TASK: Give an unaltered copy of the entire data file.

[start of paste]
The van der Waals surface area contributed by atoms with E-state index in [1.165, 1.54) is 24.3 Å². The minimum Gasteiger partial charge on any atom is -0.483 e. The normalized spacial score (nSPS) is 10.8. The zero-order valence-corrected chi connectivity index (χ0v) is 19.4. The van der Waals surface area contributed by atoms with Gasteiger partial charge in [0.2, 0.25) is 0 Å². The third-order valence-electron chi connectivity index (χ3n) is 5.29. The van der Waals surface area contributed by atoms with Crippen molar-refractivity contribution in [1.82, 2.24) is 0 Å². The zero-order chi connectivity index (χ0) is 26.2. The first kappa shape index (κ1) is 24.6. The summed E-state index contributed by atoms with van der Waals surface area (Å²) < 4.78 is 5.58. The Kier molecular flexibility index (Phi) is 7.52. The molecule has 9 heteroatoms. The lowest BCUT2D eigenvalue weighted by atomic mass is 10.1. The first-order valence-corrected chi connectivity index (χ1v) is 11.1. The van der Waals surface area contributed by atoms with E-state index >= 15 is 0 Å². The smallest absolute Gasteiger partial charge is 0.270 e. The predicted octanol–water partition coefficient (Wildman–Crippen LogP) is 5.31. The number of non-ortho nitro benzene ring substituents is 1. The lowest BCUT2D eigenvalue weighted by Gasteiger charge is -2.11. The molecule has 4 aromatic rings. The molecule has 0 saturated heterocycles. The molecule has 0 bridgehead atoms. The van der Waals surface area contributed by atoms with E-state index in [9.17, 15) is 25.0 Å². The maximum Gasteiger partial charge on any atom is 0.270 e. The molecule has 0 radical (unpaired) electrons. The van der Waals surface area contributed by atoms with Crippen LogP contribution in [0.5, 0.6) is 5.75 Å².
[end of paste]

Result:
The van der Waals surface area contributed by atoms with E-state index in [1.165, 1.54) is 24.3 Å². The minimum Gasteiger partial charge on any atom is -0.483 e. The normalized spacial score (nSPS) is 10.8. The zero-order valence-corrected chi connectivity index (χ0v) is 19.4. The van der Waals surface area contributed by atoms with Gasteiger partial charge in [0.2, 0.25) is 0 Å². The third-order valence-electron chi connectivity index (χ3n) is 5.29. The van der Waals surface area contributed by atoms with Crippen molar-refractivity contribution in [1.82, 2.24) is 0 Å². The zero-order chi connectivity index (χ0) is 26.2. The first kappa shape index (κ1) is 24.6. The summed E-state index contributed by atoms with van der Waals surface area (Å²) < 4.78 is 5.58. The Kier molecular flexibility index (Phi) is 7.52. The molecule has 9 heteroatoms. The lowest BCUT2D eigenvalue weighted by atomic mass is 10.1. The first-order valence-corrected chi connectivity index (χ1v) is 11.1. The van der Waals surface area contributed by atoms with E-state index >= 15 is 0 Å². The smallest absolute Gasteiger partial charge is 0.270 e. The predicted octanol–water partition coefficient (Wildman–Crippen LogP) is 5.31. The number of non-ortho nitro benzene ring substituents is 1. The lowest BCUT2D eigenvalue weighted by Gasteiger charge is -2.11. The molecule has 4 aromatic rings. The molecule has 0 saturated heterocycles. The molecule has 0 bridgehead atoms. The van der Waals surface area contributed by atoms with E-state index in [9.17, 15) is 25.0 Å². The maximum Gasteiger partial charge on any atom is 0.270 e. The molecule has 0 radical (unpaired) electrons. The van der Waals surface area contributed by atoms with Crippen LogP contribution in [0.5, 0.6) is 5.75 Å².